Martinıs posting seems to call for a little bit of friendly debate. Martin
describes the Emory effort, saying that Emory ³retain[s] control of the
digitized versions of their collections (in contrast to the Google Print
Project model).² Language being the squishy thing that it is, Iım sure
thereıs lots of room to mean something different that what I understood
Martin to be saying. Letıs consider some things this might mean:
+ To ³retain control² might mean the library receives a digital copy and
manages it. If thatıs the case, then this is a right that every one of the
Google libraries has.
+ To ³retain control² might mean that the library receives a copy and may
provide access *services* around the book, to the extent provided by the
law. Again, this seems to be a right had by Google libraries, and a right we
can find supported in each of the publicly available agreements.
+ To ³retain control² might mean that the library receives a copy and can,
say, give it to another library. Again, this or a variation of it is what
we see in Californiaıs contract with Google. Michiganıs contract permits
something similarthe ability to use the content in a collaborative venture
with other libraries.
I donıt mean to be obtuse here. I think that what Martin *meant* is that
Emory can give their content away to anyone at any time in any formatthat
is, being able to do *anything* with the content is a good thing. Thatıs a
good point and one, I should note, that David Bearman made eloquently in the
December 2006 issue of D-Lib (review of Jeanneney's book). Having digitized
tens of thousands of volumes on our own at Michigan (and having put most of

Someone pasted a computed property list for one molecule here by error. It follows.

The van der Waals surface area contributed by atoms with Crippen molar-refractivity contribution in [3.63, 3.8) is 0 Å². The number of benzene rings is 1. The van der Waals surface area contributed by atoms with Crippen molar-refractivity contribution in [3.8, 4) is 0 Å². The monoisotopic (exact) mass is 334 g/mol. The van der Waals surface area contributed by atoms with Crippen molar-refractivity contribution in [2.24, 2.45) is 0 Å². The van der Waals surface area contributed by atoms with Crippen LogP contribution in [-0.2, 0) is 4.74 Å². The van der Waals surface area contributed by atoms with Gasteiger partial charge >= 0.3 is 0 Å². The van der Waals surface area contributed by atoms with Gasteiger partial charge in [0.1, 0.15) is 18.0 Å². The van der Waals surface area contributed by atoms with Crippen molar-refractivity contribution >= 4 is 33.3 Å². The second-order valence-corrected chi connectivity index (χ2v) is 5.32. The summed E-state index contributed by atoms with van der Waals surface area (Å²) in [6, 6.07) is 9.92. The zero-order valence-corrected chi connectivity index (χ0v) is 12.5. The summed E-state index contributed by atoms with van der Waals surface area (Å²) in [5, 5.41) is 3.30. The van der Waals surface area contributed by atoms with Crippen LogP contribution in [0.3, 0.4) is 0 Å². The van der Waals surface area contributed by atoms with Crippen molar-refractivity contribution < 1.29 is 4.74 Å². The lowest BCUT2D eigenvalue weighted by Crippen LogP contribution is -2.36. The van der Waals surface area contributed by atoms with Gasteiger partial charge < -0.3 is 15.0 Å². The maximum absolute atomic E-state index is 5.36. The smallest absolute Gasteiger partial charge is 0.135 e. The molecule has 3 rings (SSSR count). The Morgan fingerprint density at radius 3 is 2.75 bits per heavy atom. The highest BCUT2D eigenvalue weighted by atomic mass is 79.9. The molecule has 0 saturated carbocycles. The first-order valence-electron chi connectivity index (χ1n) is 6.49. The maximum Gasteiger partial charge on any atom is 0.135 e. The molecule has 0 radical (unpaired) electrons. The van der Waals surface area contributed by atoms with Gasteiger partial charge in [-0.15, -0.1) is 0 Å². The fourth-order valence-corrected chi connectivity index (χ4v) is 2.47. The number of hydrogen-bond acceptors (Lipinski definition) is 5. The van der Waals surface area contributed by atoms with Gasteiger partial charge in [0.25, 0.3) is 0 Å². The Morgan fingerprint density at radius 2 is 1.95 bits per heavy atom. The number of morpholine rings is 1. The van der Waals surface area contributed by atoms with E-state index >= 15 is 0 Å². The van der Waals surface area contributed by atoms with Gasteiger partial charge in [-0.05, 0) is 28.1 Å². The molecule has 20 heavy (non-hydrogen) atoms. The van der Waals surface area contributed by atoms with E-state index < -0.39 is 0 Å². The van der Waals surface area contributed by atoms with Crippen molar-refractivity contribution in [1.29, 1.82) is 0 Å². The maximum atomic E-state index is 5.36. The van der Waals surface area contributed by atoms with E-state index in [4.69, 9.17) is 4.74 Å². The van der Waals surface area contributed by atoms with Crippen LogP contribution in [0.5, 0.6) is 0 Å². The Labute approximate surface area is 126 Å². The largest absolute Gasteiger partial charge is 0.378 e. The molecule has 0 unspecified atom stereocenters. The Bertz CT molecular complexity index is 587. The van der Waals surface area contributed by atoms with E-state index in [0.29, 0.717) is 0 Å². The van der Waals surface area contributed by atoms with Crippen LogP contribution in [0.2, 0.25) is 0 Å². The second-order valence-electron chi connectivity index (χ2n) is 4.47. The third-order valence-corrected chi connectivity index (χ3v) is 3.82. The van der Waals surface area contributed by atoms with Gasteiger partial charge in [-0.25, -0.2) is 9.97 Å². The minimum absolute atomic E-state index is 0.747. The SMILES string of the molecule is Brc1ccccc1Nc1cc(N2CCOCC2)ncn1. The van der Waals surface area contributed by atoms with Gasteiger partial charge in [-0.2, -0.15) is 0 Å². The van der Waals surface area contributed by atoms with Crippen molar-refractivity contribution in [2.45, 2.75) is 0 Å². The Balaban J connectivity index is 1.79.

them in Amazon for sale as reprints), Iıd definitely agree that this level
of control is nice to have. I would say, however, that having the sort of
control we do have by virtue of our deal with Google (and even seeing these
same volumes available for download as PDFs in Google), is a very nice level
of control to have retained. In any event, we have always seen this as
preserving our ³role as stewards of the intellectual assets represented by
On 6/6/07 6:13 PM, "Martin Halbert" <[log in to unmask]> wrote:
> If you are attending the upcoming American Library Association meeting in
> Washington D.C., please consider attending a panel discussion on Sunday,
> June 24, from 10:30 AM - 12 Noon entitled, "Libraries as Digital Publishers:
> A New Model for Scholarly Access to Information." The panel will be this
> year's program for the Digital Library Technologies Interest Group, and will
> be held in the Grand Hyatt room Independence H-1.
> In this new model for mass digitization and digital publishing, libraries
> retain control of the digitized versions of their collections (in contrast
> to the Google Print Project model). This option allows libraries to
> preserve their role as stewards of the intellectual assets represented by
> their collections.
> The DLTIG panel will include presenters from Emory University, Kirtas
> Technologies, Amazon, and several other research libraries. DLTIG business
> meeting and elections will follow the panel presentation.
> The following press release provides more information and context for this
> event. Hope to see you there!
> --------------------- Press Release ---------------------------
> EMORY PARTNERSHIP BREAKS NEW GROUND IN PRINT-ON-DEMAND BOOKS
> Emory University is launching a new model for digital scholarship through a
> partnership with Kirtas Technologies, Inc., a maker of cutting-edge digital
> scanning technology. Once digitized, the books will be made available on
> Amazon.com as well as other book distribution channels.
> The partnership will enable Emory to apply automated scanning technology to
> thousands of rare, out-of-print books in its research collections, making it
> possible for scholars to browse the pages of these books on the Internet or
> order bound, printed copies via a fast, affordable print-on-demand service.
> "We believe that mass digitization and print-on-demand publishing is an
> important new model for digital scholarship that is going to revolutionize
> the management of academic materials," said Martin Halbert, director for
> digital programs and systems at Emory's Robert W. Woodruff Library.
> "Information will no longer be lost in the mists of time when books go out
> of print. This is a way of opening up the past to the future."
> Emory's Robert W. Woodruff Library is one of the premier research libraries